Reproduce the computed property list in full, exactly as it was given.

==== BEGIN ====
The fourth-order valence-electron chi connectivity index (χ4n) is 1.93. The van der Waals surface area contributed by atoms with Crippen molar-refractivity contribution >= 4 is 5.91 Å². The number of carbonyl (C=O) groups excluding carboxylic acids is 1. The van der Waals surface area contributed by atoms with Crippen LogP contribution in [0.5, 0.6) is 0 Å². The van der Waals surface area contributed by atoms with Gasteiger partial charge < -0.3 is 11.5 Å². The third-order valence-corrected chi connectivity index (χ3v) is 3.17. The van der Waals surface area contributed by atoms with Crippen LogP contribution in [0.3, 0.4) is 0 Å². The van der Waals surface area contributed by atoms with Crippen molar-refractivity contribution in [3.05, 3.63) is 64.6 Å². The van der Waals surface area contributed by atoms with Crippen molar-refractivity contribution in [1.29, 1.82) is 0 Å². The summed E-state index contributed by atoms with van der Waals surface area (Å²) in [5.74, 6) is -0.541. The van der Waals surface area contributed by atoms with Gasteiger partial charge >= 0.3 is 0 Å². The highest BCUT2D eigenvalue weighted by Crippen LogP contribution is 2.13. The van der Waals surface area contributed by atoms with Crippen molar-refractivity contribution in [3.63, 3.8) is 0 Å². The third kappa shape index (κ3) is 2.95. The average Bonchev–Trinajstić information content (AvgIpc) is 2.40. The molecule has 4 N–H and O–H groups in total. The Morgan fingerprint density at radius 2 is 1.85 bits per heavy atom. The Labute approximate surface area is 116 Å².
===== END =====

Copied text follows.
The fourth-order valence-electron chi connectivity index (χ4n) is 1.93. The van der Waals surface area contributed by atoms with Crippen molar-refractivity contribution >= 4 is 5.91 Å². The number of carbonyl (C=O) groups excluding carboxylic acids is 1. The van der Waals surface area contributed by atoms with Crippen LogP contribution in [0.5, 0.6) is 0 Å². The van der Waals surface area contributed by atoms with Gasteiger partial charge < -0.3 is 11.5 Å². The third-order valence-corrected chi connectivity index (χ3v) is 3.17. The van der Waals surface area contributed by atoms with Crippen LogP contribution in [0.3, 0.4) is 0 Å². The van der Waals surface area contributed by atoms with Crippen molar-refractivity contribution in [3.05, 3.63) is 64.6 Å². The van der Waals surface area contributed by atoms with Crippen molar-refractivity contribution in [1.29, 1.82) is 0 Å². The summed E-state index contributed by atoms with van der Waals surface area (Å²) in [5.74, 6) is -0.541. The van der Waals surface area contributed by atoms with Gasteiger partial charge >= 0.3 is 0 Å². The highest BCUT2D eigenvalue weighted by Crippen LogP contribution is 2.13. The van der Waals surface area contributed by atoms with Crippen molar-refractivity contribution in [3.63, 3.8) is 0 Å². The third kappa shape index (κ3) is 2.95. The average Bonchev–Trinajstić information content (AvgIpc) is 2.40. The molecule has 4 N–H and O–H groups in total. The Morgan fingerprint density at radius 2 is 1.85 bits per heavy atom. The Labute approximate surface area is 116 Å².